At the start of the design process what is given are probably upper limits of the failure rates of the functions – not the components (!) – of the designated system. These individual maximal values for lambda might be defined by the customer, by specification, by design rules, by standards (i.e. IEC 61508, ISO 26262, MIL882D etc) or otherwise. When developping a flexible block-library we need to represent this given parameter lambda_max by a value slot on function level.

On the other hand what has to be determined is each functions actual failure rate, say lambda_act. It depends mainly on 2 factors:

  1. the failure rate lambda of each directly or indirectly required component, i.e. its quality
  2. the system topology, how the components are connected and interact, i.e. the design architecture.

Concerning components quality, we simply provide a value slot on component level to represent the individual lambda. In the easiest case it will be just a fixed parameter for lambda. More ambitious approaches, like dependencies of the component’s failure rate on other environmental usage parameters, can be considered. In industrial practice also the “mean time between failures (mtbf)” is frequently used, which – under common conditions – is the inverse of the failure rate lambda.

Concerning system topology,. we need an arithmetic to consider the topology when determining the actual function failure rates. This is basically not too complicated, if we look at the system on a smaller, local or component scale instead trying to derive the calculation on global level. Assuming independence of the suppliers of a component, it follows simple rules, very similar to those applied in classical Fault Tree Analysis FTA:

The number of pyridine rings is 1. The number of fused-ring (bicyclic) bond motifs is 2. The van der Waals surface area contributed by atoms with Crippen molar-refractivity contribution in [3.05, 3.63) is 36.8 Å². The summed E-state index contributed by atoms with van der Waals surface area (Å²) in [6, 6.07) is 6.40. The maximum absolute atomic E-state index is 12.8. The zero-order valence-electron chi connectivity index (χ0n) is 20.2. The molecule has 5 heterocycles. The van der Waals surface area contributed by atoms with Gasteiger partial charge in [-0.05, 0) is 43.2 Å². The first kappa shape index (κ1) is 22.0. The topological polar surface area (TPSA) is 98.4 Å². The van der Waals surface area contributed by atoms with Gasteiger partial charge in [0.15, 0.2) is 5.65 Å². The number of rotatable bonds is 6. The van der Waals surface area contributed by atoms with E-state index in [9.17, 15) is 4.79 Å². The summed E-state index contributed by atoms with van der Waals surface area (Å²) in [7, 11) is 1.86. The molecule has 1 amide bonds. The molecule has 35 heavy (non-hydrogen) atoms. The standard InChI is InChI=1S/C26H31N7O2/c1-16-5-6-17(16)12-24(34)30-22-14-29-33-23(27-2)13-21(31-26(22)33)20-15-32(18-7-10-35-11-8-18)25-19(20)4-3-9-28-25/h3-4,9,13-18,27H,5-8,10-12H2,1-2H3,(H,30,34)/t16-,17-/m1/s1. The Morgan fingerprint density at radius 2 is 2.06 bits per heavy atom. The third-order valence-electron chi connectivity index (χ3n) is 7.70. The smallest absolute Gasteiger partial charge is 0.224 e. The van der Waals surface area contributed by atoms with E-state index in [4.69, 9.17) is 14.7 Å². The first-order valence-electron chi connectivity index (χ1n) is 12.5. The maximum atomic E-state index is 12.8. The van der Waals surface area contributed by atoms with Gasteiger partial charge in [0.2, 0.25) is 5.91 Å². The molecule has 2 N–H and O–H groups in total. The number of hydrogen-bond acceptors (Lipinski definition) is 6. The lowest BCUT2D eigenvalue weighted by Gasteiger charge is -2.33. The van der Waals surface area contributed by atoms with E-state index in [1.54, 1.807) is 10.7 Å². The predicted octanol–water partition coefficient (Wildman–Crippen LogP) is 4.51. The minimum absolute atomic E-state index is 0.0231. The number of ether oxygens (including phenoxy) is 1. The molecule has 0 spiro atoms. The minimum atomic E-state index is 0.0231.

1. Add up the probabilities of the individual failures, if each of them separately might “kill” the output. Example: The probability that an individual component fails to deliver its output service, is the sum of its own failure rate and the probability that its immediate supply fails.
  2. Multiply the probabilities of the individual failures, if only the combination will “kill” the output. Example: The probability that the redundant supply of a component fails, is the product of the failure rates of the individual supplies.

Applying these rules recursively from the function viewpoint dependent on the individual redundancy situation at each component and its inputs, up to the first elements in the supplier-consumer-path, is a major step to modularize the failure rate computation of each function.

How closely related Fault Tree Analysis FTA and Root Cause Analysis are will be shown in post [004].